NCLB Making a Difference in Washington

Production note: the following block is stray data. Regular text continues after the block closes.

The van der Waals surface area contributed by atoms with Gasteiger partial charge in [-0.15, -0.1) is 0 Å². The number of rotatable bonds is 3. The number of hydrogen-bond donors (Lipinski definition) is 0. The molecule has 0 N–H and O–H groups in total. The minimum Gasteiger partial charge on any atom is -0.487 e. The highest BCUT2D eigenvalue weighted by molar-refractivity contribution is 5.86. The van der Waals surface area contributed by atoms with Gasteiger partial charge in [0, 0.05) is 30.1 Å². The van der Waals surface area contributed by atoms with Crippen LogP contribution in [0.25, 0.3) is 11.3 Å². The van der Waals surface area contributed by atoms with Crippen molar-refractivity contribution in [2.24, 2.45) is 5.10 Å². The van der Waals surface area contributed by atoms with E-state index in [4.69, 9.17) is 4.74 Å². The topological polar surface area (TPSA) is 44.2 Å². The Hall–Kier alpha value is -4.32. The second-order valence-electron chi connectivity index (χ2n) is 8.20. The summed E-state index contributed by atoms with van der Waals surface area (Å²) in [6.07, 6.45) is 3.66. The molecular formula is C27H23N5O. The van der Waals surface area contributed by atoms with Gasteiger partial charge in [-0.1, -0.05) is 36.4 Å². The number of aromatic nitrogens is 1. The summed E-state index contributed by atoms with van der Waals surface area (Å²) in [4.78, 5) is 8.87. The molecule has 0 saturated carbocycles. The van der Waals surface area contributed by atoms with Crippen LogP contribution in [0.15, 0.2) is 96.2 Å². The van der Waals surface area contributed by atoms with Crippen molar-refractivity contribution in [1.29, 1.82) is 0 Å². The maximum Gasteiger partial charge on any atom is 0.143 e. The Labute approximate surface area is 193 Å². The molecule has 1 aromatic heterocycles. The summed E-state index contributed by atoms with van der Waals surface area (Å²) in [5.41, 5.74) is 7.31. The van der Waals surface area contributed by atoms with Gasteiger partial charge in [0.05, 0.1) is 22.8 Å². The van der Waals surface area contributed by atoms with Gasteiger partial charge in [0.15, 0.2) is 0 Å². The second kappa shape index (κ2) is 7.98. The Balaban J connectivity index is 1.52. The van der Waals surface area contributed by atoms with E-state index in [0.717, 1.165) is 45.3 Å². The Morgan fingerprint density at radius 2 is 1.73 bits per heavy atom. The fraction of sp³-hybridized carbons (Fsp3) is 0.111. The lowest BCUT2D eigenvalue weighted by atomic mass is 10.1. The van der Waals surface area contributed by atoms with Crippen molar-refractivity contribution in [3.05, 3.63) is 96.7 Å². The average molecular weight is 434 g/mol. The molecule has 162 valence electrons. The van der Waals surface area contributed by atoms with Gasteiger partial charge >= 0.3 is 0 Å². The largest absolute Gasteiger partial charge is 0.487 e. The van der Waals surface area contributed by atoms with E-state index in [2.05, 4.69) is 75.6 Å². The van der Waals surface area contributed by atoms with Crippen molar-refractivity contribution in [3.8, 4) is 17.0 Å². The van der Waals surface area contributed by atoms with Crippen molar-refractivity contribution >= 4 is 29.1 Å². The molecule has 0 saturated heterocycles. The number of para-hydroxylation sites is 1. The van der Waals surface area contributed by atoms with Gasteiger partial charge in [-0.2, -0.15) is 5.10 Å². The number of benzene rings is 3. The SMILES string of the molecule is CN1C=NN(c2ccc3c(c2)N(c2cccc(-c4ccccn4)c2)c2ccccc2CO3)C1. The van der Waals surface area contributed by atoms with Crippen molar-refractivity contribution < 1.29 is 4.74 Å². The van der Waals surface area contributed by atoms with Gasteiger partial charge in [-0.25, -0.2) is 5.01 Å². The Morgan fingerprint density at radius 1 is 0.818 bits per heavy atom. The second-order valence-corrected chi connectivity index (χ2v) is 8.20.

• Between 2002 and 2004 (latest data available): – Fourth-grade reading proficiency increased by nine percentage points – Fourth-grade mathematics proficiency increased by eight percentage points – The black-white achievement gap in fourth-grade reading narrowed by four percentage points – The Hispanic-white achievement gap in fourth-grade reading narrowed by three percentage points (Washington Report Card) “The image of Bellevue as a haven for white, affluent families still lingers around Puget Sound. But the reality is that more than 60 languages are spoken in Bellevue’s schools. Nearly 18 percent of students qualify for free or reduced-price lunch.... The district has consistently made national headlines for its rigor – with more than 80 percent of students now taking college-level courses before they graduate. There are [also] signs of progress for Latino students, who account for about eight percent of the district population. Nearly 60 percent of the Latino graduates last year took college-level courses. The number has shot up significantly in the past several years.” (Seattle Times, 5/26/05) “Elementary schools in Kennewick, Pasco and Richland are being rewarded financially for narrowing the achievement gap between minority and white students. State Superintendent Terry Bergeson on Friday announced $736,000 in cash will be awarded to 55 schools and 12 districts that showed continuous academic improvement by minority students. … ‘They are making important strides in closing the performance gap between white students and their minority peers, which is an essential focus of our work in public education,’ Bergeson said in announcing the awards. … At Westgate, Principal Dorothy Fanning said her school has logged an improvement in the achievement gap since the 2001-02 school year. The school, which houses the district’s English as a Second Language program, has about 400 students. Minorities comprise 48 percent of the population, and Fanning said 50 percent speak a language other than English at home. … The results have been significant. In 2001-02, 25 percent of Hispanic fourth-graders passed the WASL [Washington Assessment of Student Learning] while 34 percent of the overall population received passing marks. By 2003-04, 78.9 percent of Hispanics passed, while 70 percent of the overall population achieved as highly.” (Tri-City Herald, 6/20/05) “When Principal Gary Tubbs opened The New School in South Seattle three years ago, he expressed his wish for a successful school by coloring in one eye of a daruma doll, a Japanese good luck charm. Tubbs has since colored in the doll’s other eye to celebrate a dream realized: a school where students take charge of their own learning; where teachers talk openly and frequently about what’s working and what’s not; and where more than 88 percent of second-graders, most of them poor and minority, were reading at grade level this spring, up from 44 percent last fall. ... The New School, designed to be a small, pre-K-8 school, boasts class sizes of 17 students, a longer school year, home visits by school staff and a full-day pre-kindergarten program. Accommodating preschool through second-grade until this fall, when it adds third-grade, the school has a wait list. ... Teachers are expected to continuously evaluate students’ growth through class work, and each teacher assesses his or her students in December and March before second-graders take the Developmental Reading Assessment (DRA) in April. All the test results are used for improvement.” (Seattle Times, 7/5/05)